Results: Significant changes (all p < 0.016) between the two groups were found between T0/T1, and between T0/T2. Furthermore, changes within the intervention group (all p < 0.016) emerged in nearly all outcomes between T0/T1, while within the control group no changes were identified. However, the intervention group had statistically significantly higher values in the majority of outcomes at T1 and T2 compared to the control group.

Conclusion: The onboarding program “Healthy Study Start” shows how an initiative at the beginning of their studies can support students in entering a new phase of their lives. The results indicate a positive effect on the students' self- and social competencies. However, students' health promotion is not only an investment for a health conscious university or an enhanced employability. Especially in health-related fields of study, students are future multipliers and play an essential role in implementing health promotion concepts for clients, patients and employees.

Introduction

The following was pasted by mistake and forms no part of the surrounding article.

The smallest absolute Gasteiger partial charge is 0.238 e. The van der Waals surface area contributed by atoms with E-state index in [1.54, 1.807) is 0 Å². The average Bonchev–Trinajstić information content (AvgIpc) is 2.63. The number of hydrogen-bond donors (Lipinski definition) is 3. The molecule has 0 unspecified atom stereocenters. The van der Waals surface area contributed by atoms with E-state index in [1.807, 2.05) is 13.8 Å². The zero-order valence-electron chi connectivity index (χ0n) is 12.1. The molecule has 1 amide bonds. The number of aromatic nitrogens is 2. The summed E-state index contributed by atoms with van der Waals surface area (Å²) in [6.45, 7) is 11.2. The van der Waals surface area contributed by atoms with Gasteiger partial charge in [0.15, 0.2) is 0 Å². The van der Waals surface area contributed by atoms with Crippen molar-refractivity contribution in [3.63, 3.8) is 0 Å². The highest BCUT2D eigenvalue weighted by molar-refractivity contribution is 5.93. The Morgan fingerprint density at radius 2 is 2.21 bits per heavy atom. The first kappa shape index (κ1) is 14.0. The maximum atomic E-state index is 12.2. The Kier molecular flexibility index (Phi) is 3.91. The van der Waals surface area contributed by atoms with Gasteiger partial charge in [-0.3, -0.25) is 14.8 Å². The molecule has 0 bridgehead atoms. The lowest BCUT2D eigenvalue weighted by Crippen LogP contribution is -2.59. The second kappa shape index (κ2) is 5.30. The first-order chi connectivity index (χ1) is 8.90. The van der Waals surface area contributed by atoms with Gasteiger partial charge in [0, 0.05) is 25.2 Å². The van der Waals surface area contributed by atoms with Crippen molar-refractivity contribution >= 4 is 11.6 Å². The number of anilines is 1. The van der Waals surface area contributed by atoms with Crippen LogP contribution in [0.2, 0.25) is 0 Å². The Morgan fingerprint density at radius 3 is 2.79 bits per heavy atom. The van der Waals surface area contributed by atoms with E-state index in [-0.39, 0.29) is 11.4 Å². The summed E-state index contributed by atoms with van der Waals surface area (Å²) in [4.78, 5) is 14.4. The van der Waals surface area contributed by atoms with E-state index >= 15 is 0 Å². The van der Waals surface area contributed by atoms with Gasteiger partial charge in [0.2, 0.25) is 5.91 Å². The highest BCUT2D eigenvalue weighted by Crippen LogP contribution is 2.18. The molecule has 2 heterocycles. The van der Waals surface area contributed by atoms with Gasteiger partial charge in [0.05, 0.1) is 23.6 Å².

In 1995, the World Health Organization (WHO) and the University of Central Lancashire identified universities as an essential setting for creating health promoting environments (1). Since then, the setting has established itself as a health promoting living environment. Exactly 20 years later, in 2015, the latest Charter, the Okanagan Charter (2) called for creating a supportive living environment specifically for the university to promote the health and well-being of students and to support self-competencies. On the one hand, universities are places where students undergo substantial life changes, where opportunities to explore and experiment are offered and the possibility to develop independence and life skills is being given. On the other hand, universities can be seen as a place where students face particular health challenges (3). Indeed, evidence shows an increasing prevalence in mental health issues (4, 5); 12–50% of students meet the criteria for at least one common mental disorder (6). In Austria, 57% of all university students complain to be affected by stress-related challenges, and 48% of the students suffer from mental health issues (7). Grützmacher et al. (8) present nationwide, meaningful and reliable data on students' health situation in Germany. According to their data, 15.6% of the surveyed students show symptoms of a depressive syndrome including loss of joy, interest and energy, and 17.4% suffer from an anxiety disorder. More than a quarter of the surveyed students feel a high level of stress. Exhaustion is experienced by 24.4% of the participants. Furthermore, 22.9% report a sense of loss of importance regarding their studies. Hofmann et al. (9) point out that student-specific burdens include failing exams, coping with university demands, experiencing loneliness, and difficulties in dealing with stress.